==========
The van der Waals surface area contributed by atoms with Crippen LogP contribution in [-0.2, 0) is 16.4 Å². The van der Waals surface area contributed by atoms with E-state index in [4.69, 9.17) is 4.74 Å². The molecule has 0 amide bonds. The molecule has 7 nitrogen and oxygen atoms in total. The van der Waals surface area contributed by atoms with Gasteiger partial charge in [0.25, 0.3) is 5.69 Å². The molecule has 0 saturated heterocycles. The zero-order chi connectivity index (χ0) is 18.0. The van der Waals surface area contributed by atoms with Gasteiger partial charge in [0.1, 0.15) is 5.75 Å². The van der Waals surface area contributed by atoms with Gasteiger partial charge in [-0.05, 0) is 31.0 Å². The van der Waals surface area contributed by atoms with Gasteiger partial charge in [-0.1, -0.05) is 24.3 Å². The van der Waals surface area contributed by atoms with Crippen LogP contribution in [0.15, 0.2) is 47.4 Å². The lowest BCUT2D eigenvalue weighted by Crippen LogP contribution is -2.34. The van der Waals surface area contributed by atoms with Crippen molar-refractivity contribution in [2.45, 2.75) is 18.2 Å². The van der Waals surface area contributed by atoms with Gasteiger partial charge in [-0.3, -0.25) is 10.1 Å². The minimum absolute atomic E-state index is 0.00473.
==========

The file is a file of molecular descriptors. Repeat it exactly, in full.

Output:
The van der Waals surface area contributed by atoms with Crippen LogP contribution in [-0.2, 0) is 16.4 Å². The van der Waals surface area contributed by atoms with E-state index in [4.69, 9.17) is 4.74 Å². The molecule has 0 amide bonds. The molecule has 7 nitrogen and oxygen atoms in total. The van der Waals surface area contributed by atoms with Gasteiger partial charge in [0.25, 0.3) is 5.69 Å². The molecule has 0 saturated heterocycles. The zero-order chi connectivity index (χ0) is 18.0. The van der Waals surface area contributed by atoms with Gasteiger partial charge in [0.1, 0.15) is 5.75 Å². The van der Waals surface area contributed by atoms with Gasteiger partial charge in [-0.05, 0) is 31.0 Å². The van der Waals surface area contributed by atoms with Gasteiger partial charge in [-0.1, -0.05) is 24.3 Å². The van der Waals surface area contributed by atoms with Crippen LogP contribution in [0.15, 0.2) is 47.4 Å². The lowest BCUT2D eigenvalue weighted by Crippen LogP contribution is -2.34. The van der Waals surface area contributed by atoms with Crippen molar-refractivity contribution in [2.45, 2.75) is 18.2 Å². The van der Waals surface area contributed by atoms with Gasteiger partial charge in [-0.3, -0.25) is 10.1 Å². The minimum absolute atomic E-state index is 0.00473.